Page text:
So, there I was, in the stacks, a somewhat callow youth, fresh out of the fleet, working a desk at the WED research library, the one and only "special library" of my library career. It was a happening time for the company and I was happy for the work. I came to Disney from a temp job with an electrical parts firm, but that didn't matter much as my first wife was very jealous of my appointment with Disney. She thought that her part time visual merchandising job for the Yokosuka Exchange would carry the day and that she would be taken into some department or another instead of me. Damn if that data processing of mine in the fleet didn't carry the day, instead.

But the sad thing was that at the time I wasn't given the support that I wanted from my boss as far as a library career was concerned. So, instead of pursuing a job in the research business I decided I wanted to be more like my father, instead. I wanted to be a grip in the movie industry, a desert motorcyclist, a rough and tough man like my old man. I wanted to jump out of perfectly safe airplanes and drink beer like a Titan and be a fire fighter like I wanted to be in the fleet, something like that, all those things instead of a rationally married man. Instead of realizing all those dreams my first wife left me instead and went to live with my father's girlfriend in Glendale. I went on to qualify for LA County's fire department hiring roster but affirmative action laid me low. I ended up moving back with my mom because my stepdad had a last minute midlife crisis that involved a Korean hairdresser. I ended up going back to Santa Ana, back to the old family home to help my mom through her crisis. Not a bad deal in a way, so I say, but my brother might say different as I kicked him out of his room and put him up into the attic. Our relationship was never the same after that, to say the least.

But during that time I met the great Herb Ryman, who not only sent me a very nice Christmas card that first year but also gave me a copy of the following poem. I have no idea what happened to the original copy he gave me but I have kept a copy of that poem in wallet ever since. It was a long time ago, Herb, but let me say to you "thank you" not only for the poem you gave me but for putting up with that callow youth who served you oh so long ago. If only I had known who you and all those grand old men of Disney were at the time....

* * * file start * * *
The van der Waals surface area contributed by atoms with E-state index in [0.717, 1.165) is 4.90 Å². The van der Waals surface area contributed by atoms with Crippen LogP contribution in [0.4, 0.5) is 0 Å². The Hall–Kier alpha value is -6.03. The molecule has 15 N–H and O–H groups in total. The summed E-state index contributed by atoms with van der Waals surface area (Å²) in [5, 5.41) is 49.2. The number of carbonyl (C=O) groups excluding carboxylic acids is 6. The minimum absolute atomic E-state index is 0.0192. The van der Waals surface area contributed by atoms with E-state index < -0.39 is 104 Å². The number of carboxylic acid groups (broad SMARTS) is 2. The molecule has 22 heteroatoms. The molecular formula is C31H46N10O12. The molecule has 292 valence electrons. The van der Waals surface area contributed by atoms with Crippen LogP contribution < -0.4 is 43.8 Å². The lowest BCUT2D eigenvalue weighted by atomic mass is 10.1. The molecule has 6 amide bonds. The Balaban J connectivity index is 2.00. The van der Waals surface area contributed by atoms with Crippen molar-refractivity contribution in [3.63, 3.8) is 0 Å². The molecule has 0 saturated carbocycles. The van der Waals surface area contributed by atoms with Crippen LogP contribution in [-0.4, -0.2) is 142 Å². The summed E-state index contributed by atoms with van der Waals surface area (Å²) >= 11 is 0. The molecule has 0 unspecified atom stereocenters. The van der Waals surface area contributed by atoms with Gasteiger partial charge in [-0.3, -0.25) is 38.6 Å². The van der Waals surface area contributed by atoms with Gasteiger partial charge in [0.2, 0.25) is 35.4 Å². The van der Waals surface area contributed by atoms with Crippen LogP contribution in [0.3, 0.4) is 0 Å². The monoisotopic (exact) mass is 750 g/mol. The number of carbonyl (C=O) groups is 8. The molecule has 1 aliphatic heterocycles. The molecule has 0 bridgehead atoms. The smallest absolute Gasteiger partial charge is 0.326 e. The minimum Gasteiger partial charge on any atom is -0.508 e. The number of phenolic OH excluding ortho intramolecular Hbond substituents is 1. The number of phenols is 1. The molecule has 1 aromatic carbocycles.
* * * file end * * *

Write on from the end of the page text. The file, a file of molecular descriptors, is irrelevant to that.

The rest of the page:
IF you can keep your head when all about you
Are losing theirs and blaming it on you,
If you can trust yourself when all men doubt you,
But make allowance for their doubting too;

If you can wait and not be tired by waiting,
Or being lied about, don't deal in lies,
Or being hated, don't give way to hating,
And yet don't look too good, nor talk too wise:

If you can dream - and not make dreams your master;
If you can think - and not make thoughts your aim;
If you can meet with Triumph and Disaster
And treat those two impostors just the same;

If you can bear to hear the truth you've spoken
Twisted by knaves to make a trap for fools,
Or watch the things you gave your life to, broken,
And stoop and build 'em up with worn-out tools:

If you can make one heap of all your winnings
And risk it on one turn of pitch-and-toss,
And lose, and start again at your beginnings
And never breathe a word about your loss;

If you can force your heart and nerve and sinew
To serve your turn long after they are gone,
And so hold on when there is nothing in you
Except the Will which says to them: 'Hold on!'

If you can talk with crowds and keep your virtue,'
Or walk with Kings - nor lose the common touch,
if neither foes nor loving friends can hurt you,
If all men count with you, but none too much;

If you can fill the unforgiving minuteWith sixty seconds' worth of distance run,
Yours is the Earth and everything that's in it,
And - which is more -
you'll be a Man, my son!

by Rudyard Kipling